Some reception studies have already been conducted regarding subtitles in immersive media (Rothe et al., 2018; Brown et al., 2018). The BBC Research & Development team proposed four behaviors for subtitles in 360º videos based on previous literature and design considerations. The four behaviors are:
The team tested the four different options with 24 hearing participants, using six clips which lasted 1 to 2 minutes. The Static-Follow behavior was preferred by participants because the subtitles were considered easy to locate and gave participants the freedom to move around the scene. Some issues were highlighted, such as obstruction (a black background box was used) and VR sickness (Brown et al., 2018). Rothe et al. (2018) conducted another study with 34 hearing participants comparing two positions: (a) static subtitles, which were always visible in front of the viewer following their head movements; and (b) dynamic subtitles, which were placed near the speaker in a fixed position. Participants did not state a clear preference in this study; however, dynamic subtitles performed better regarding workload, VR sickness, and immersion.
Current solutions carried out by broadcasters such as NYT or BBC are mainly burnt-in subtitles, spaced evenly in the 360º sphere, every 120º. An example can be watched in the short documentary The Displaced by NYT (The New York Times, Within et al., 2015). In other media such as video games, subtitles that are always visible in front of the viewer are the most frequently used (Sidenmark et al., 2019). Different solutions are being tested and implemented by content creators, but a consensus on which option works best has not yet been reached.
This study aims to further clarify which subtitles are more suitable for immersive environments and for all kinds of users, including hearing participants and participants with hearing loss. With this aim, the current solutions implemented by the main broadcasters (fixed subtitles located at 120º) are compared to the solutions developed in the ImAc project (always-visible subtitles and guiding mechanisms). Please note that fixed-position subtitles in ImAc terminology are referred to as 120-Degree by Brown et al. (2017). In Rothe et al. (2018), dynamic subtitles are fixed in one position close to the speaker. Therefore, the implementation is different. Always-visible subtitles in ImAc terminology are equivalent to Static-follow by Brown et al. (2017) and to static subtitles by Rothe et al. (2018). This study contains a higher number of participants (40) than in previous research and includes a higher number of participants with hearing loss (20) in the sample. The subtitles were developed following SDH features (AENOR, 2003), and unprecedented research in the area of subtitle studies was made in the testing of guiding mechanisms in 360º videos. An additional contribution of this study is that longer content is used to better measure the preferences and immersion of its participants. In the following sections, the study and the results are presented.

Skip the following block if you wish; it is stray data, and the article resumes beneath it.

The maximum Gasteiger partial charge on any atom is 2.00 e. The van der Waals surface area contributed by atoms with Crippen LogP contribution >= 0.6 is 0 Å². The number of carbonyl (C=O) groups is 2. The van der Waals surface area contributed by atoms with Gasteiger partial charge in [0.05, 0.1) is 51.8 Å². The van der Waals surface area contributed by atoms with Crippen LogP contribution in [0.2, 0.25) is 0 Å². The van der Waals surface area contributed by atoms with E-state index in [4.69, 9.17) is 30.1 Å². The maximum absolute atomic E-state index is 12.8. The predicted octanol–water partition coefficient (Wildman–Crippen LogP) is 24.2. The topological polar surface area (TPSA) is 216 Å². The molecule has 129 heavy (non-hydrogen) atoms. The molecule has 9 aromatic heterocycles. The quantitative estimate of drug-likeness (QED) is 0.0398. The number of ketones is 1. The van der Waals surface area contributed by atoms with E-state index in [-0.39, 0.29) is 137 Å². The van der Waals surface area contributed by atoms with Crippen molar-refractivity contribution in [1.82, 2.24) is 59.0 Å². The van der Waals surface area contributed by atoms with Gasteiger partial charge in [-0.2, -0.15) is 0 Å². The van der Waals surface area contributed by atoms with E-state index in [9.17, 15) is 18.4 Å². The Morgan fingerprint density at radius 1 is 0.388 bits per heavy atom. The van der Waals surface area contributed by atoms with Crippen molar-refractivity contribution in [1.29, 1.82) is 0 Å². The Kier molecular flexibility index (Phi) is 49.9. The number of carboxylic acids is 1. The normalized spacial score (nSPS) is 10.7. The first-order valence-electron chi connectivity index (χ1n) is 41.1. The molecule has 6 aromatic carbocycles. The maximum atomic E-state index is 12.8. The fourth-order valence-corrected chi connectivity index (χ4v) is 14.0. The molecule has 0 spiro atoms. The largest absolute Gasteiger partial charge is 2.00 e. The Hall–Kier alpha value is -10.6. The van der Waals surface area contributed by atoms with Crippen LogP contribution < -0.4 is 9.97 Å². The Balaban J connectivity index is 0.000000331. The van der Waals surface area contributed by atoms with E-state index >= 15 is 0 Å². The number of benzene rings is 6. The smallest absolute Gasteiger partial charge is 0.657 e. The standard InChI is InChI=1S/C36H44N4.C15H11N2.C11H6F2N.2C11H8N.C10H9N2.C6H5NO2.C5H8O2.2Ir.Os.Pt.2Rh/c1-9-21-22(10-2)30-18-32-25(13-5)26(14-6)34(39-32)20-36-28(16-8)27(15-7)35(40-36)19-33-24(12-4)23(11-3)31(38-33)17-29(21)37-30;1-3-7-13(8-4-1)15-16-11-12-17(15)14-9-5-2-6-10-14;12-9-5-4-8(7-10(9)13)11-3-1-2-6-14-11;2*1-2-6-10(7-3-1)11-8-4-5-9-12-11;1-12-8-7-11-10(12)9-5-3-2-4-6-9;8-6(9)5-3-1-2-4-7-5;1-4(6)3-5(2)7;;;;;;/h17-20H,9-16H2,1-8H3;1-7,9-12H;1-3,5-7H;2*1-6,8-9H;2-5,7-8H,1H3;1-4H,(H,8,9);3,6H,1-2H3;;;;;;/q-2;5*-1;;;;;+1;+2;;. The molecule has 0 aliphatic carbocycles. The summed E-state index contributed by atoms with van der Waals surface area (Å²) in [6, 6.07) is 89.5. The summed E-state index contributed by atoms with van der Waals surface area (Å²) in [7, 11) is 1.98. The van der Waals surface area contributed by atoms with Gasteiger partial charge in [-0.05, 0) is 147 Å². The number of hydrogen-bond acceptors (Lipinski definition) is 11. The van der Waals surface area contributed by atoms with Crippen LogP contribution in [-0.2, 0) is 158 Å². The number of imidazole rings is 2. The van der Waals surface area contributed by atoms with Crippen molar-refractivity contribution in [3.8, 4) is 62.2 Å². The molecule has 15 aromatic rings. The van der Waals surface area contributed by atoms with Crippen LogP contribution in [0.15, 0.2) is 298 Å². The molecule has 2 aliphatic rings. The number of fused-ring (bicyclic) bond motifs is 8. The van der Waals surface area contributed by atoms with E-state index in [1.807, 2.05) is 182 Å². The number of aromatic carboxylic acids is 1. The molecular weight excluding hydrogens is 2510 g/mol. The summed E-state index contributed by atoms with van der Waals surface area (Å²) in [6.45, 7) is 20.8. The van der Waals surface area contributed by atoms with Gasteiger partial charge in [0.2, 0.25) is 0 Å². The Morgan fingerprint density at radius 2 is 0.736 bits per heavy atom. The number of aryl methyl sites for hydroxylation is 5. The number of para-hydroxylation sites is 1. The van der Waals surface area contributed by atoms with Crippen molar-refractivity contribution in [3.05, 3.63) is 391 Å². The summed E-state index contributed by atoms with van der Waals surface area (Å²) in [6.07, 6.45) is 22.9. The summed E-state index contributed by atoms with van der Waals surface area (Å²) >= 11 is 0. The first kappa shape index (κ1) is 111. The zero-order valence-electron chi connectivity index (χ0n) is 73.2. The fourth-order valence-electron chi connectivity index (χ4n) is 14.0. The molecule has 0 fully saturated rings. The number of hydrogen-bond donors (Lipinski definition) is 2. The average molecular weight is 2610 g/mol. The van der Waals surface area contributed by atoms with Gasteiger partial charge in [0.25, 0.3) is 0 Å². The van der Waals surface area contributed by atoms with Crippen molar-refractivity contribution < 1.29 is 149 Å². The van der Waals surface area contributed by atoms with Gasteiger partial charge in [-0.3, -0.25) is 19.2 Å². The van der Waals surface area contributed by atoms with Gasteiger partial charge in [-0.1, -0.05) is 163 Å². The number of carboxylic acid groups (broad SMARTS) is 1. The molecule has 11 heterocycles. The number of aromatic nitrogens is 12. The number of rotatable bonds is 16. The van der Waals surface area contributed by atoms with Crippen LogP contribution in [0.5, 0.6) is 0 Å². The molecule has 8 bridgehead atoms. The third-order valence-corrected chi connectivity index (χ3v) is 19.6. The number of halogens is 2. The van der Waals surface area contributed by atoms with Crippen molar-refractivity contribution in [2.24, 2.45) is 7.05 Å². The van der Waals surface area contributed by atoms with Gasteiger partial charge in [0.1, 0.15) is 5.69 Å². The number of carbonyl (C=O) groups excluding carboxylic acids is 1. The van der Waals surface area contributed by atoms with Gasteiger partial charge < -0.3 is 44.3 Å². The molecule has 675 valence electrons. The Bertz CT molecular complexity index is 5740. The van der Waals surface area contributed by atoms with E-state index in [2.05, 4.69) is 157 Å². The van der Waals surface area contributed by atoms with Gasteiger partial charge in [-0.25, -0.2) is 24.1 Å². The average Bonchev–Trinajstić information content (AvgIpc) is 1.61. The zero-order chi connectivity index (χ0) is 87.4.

The experiment was carried out in one session divided into two parts. In the first part, the position of the subtitles was tested. In the second part, the guiding methods were tested. A within-subject design was used to test the different conditions. Each participant was asked to watch an acclimation clip along with four other clips (see the Stimuli section). The clips were randomly presented with different conditions (fixed-position, always-visible, arrow and radar). Both the clips (except for the guiding methods part) and conditions were randomized among the participants to avoid a learning effect. The video used for the guiding methods part was a short science fiction movie, called I, Philip. The duration of this movie was around 12 minutes and was cut into two parts in order to test the two conditions (arrows and radar). However, the order of the clips was not altered, as they were contained within the narrative of the movie and the participants would not have understood the story. For this reason, only the conditions were randomized. Twenty participants watched each clip/condition combination.
An Apache webserver was installed on a pc and was set-up for the evaluation in order to host the player resources and media assets (360º videos and subtitles). A Samsung Gear VR with Samsung Galaxy S7 was used. The videos were accessible via a url that was directed to the server resources. 781b155fdc